Sep 06, 2013 Shelley rated it really liked it
Shelves: public-library, china
Wow--how life can change on a dime and be forever altered. One more sad story of how the cultural revolution with noble goals destroyed lives. Lili becomes a hooligan but then gets involved with an American journalist. She struggles to sort out her life, what to do with it, her conflicting feelings about China and just about everyone. Yes--read it.
Jan 01, 2008 Jessica rated it really liked it
Shelves: novel
I enjoyed this book not because I felt that is was particularly well written, but because I really liked the juxtaposition between Lili, a Chinese "hoolagin", and Roy, an American journalist. Seeing the way they interacted opened eyes to how Chinese view their culture which is misunderstood by many Americans. I would recommend to anyone who is interested in learning about modern China.
Aug 30, 2016 Sheila rated it it was ok  ·  review of another edition
Easy to read. But expected a bit more of historical events. It took a while to get into the details of Tiananmen. This book was about a girl named Lili and what she went through in life living in China during this time period.
Jul 30, 2008 Marci rated it liked it
The author is a good story teller, but when the voice (whoever voice it may be) becomes politically charged or opinionated, it all sounded like the same voice. Enjoyed the story when the judgements werent being voiced.
Saya Hashimoto
May 31, 2009 Saya Hashimoto rated it liked it
Clearly a first book; the characterisation of the love interest was slightly nauseating but otherwise good for a no-brainer.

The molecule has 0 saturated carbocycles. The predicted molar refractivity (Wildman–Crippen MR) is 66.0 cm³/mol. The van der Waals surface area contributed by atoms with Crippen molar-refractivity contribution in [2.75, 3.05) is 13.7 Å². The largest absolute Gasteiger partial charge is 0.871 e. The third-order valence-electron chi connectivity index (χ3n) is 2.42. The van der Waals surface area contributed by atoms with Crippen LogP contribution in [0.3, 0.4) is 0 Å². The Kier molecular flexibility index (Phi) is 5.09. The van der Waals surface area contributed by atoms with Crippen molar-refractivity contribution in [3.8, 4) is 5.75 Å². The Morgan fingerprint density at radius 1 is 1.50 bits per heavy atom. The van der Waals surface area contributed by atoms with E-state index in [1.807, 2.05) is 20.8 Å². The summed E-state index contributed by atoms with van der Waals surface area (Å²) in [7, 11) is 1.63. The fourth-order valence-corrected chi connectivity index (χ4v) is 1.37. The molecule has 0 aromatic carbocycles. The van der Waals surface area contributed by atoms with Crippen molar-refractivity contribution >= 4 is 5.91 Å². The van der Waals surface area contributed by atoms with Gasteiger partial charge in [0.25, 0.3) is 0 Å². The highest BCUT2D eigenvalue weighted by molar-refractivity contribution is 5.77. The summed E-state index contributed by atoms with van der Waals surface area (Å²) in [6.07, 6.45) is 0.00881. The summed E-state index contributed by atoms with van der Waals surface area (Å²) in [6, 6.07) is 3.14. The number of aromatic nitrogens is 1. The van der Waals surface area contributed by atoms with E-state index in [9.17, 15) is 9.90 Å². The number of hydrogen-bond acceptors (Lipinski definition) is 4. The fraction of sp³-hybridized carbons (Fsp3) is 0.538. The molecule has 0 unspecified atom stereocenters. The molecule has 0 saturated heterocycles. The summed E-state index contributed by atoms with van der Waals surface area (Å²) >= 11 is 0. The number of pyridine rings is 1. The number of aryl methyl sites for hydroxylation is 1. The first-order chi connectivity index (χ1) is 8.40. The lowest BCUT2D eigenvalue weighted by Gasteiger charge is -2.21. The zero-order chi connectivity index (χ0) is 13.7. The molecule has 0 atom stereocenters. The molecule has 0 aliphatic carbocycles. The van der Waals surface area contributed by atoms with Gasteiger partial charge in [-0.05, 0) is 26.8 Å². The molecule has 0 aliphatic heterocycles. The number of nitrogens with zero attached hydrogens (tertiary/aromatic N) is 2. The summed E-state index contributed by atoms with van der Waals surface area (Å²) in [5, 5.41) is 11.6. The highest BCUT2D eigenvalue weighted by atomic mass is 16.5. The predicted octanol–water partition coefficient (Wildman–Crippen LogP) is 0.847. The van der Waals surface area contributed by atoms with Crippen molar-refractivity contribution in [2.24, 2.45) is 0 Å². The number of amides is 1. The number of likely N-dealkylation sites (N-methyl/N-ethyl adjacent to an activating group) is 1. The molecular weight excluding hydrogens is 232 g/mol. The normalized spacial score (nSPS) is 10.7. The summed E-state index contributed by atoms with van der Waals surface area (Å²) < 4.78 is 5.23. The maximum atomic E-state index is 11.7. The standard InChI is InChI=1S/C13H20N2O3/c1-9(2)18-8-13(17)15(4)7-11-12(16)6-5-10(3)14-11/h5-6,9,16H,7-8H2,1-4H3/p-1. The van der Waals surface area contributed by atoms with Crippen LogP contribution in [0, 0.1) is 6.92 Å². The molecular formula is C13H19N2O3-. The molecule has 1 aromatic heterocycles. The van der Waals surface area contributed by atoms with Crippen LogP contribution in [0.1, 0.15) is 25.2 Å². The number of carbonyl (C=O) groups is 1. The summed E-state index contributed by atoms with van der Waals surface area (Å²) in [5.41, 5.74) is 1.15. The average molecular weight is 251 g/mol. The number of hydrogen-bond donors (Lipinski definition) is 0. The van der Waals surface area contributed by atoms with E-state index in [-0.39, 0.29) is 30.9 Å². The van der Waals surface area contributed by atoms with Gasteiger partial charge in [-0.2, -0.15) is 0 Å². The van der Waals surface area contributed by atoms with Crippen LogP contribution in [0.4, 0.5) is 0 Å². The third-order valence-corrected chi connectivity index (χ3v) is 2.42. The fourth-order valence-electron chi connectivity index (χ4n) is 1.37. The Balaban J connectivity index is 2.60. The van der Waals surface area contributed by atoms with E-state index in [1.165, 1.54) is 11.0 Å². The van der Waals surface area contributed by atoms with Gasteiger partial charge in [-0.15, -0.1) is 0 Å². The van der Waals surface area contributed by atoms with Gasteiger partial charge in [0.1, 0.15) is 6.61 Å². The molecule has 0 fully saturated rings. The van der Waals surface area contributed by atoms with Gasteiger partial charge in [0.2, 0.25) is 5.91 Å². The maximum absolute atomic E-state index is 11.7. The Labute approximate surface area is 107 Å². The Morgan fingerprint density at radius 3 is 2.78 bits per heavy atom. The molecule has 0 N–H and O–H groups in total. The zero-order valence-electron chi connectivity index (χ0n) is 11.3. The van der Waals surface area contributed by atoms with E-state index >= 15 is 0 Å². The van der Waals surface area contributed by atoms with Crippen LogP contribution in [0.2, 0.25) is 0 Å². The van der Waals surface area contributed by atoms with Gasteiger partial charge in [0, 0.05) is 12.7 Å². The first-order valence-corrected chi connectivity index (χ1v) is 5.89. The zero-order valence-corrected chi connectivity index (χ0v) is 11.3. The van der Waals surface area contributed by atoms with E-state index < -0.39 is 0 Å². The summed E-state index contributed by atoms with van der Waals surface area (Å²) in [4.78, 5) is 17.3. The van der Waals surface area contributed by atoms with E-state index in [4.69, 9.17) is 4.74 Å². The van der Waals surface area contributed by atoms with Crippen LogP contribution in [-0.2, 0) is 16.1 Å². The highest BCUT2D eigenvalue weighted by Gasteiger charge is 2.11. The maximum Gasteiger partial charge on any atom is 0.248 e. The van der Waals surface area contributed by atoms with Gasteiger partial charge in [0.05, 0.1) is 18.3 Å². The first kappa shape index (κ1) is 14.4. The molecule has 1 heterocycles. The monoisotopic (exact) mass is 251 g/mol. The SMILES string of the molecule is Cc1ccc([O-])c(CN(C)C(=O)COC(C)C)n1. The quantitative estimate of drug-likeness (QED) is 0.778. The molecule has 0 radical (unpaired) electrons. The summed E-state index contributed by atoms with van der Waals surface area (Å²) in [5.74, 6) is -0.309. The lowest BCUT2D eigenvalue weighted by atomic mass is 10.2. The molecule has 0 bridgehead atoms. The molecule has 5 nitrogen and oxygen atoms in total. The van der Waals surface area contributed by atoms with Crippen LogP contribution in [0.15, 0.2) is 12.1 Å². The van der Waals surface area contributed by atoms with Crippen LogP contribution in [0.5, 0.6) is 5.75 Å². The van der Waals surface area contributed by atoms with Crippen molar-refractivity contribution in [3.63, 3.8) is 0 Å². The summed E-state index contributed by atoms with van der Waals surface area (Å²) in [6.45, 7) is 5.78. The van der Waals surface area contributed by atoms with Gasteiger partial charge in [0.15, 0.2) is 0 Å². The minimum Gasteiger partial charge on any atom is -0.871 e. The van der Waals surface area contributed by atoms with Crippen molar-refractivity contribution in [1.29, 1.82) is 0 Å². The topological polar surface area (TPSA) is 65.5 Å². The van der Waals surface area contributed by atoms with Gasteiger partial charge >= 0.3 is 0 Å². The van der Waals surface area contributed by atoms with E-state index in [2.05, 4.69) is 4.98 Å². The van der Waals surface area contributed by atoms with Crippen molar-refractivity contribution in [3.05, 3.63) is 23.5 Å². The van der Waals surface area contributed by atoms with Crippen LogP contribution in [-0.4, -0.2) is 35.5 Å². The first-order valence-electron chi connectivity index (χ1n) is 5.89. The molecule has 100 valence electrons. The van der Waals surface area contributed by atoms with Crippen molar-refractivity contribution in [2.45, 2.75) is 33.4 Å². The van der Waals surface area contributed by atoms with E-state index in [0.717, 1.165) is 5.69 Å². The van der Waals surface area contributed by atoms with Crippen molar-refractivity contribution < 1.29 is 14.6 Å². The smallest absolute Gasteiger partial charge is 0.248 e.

Kathy Chung
Apr 02, 2011 Kathy Chung rated it it was ok
Shelves: asian
Reviewed at : Small Kucing

Nice book. A lot of crying.
May 27, 2014 Jennifer rated it liked it
Shelves: asian-women
A lot later than my usual Chinese books. This is in the late 80's and that revolution. It refers back to foot binding and dowager empress times, but no concubines.
Jan 30, 2011 Mark rated it it was amazing
everyone should read books about what ordinary folks had to go through in the Cultural Revolution. educate yourself
Steve rated it liked it
Apr 04, 2015
Ceren Erdogan
Ceren Erdogan rated it liked it
May 06, 2013
Natasha rated it really liked it
Oct 10, 2010
Phil rated it really liked it
Mar 29, 2013
Sarah rated it really liked it
Jul 08, 2014
Louise rated it really liked it
Sep 19, 2008
Nicholas rated it really liked it
Apr 11, 2008
Jen Shearin
Jen Shearin rated it really liked it
Mar 24, 2013
Lauren Cardon
Lauren Cardon rated it it was amazing
Jul 04, 2015
Becky rated it it was ok
Feb 16, 2015
Ang rated it it was amazing
May 17, 2015
Apple rated it really liked it
Apr 26, 2011
jinsoo rated it really liked it
Aug 28, 2016
B. Cheng
B. Cheng rated it really liked it
Aug 26, 2015
'İrém rated it it was ok
Aug 29, 2012
« previous 1 3 4 5 6 7 next »
There are no discussion topics on this book yet. Be the first to start one »
  • Green Mountain, White Cloud: A Novel of Love in the Ming Dynasty
  • Katherine
  • Cries in the Drizzle
  • Dream of the Walled City
  • The Bathing Women
  • Memories of a Pure Spring
  • The Moon Pearl
  • Nanjing Requiem
  • Please Don't Call Me Human
  • Twenty Fragments of a Ravenous Youth
  • The Sing-Song Girls of Shanghai
  • One Morning Like A Bird
  • The Song of Everlasting Sorrow: A Novel of Shanghai
  • Beijing Confidential: A Tale of Comrades Lost and Found in the New Forbidden City
  • Miss Chopsticks
  • Beijing Doll
  • Petals From The Sky
  • Legacies: A Chinese Mosaic
Annie Wang grew up in Beijing. A child prodigy in her native China, she was one of the most successful and influential young writers/journalists in the 1980s and had a strong following among Chinese youth before moving to America to study at UC Berkeley in the mid 90s. It was here where Annie honed her writing skills in English and won the Berkeley poetry contest in 1996. Since then, she has publi ...more
More about Annie Wang...

Share This Book

No trivia or quizzes yet. Add some now »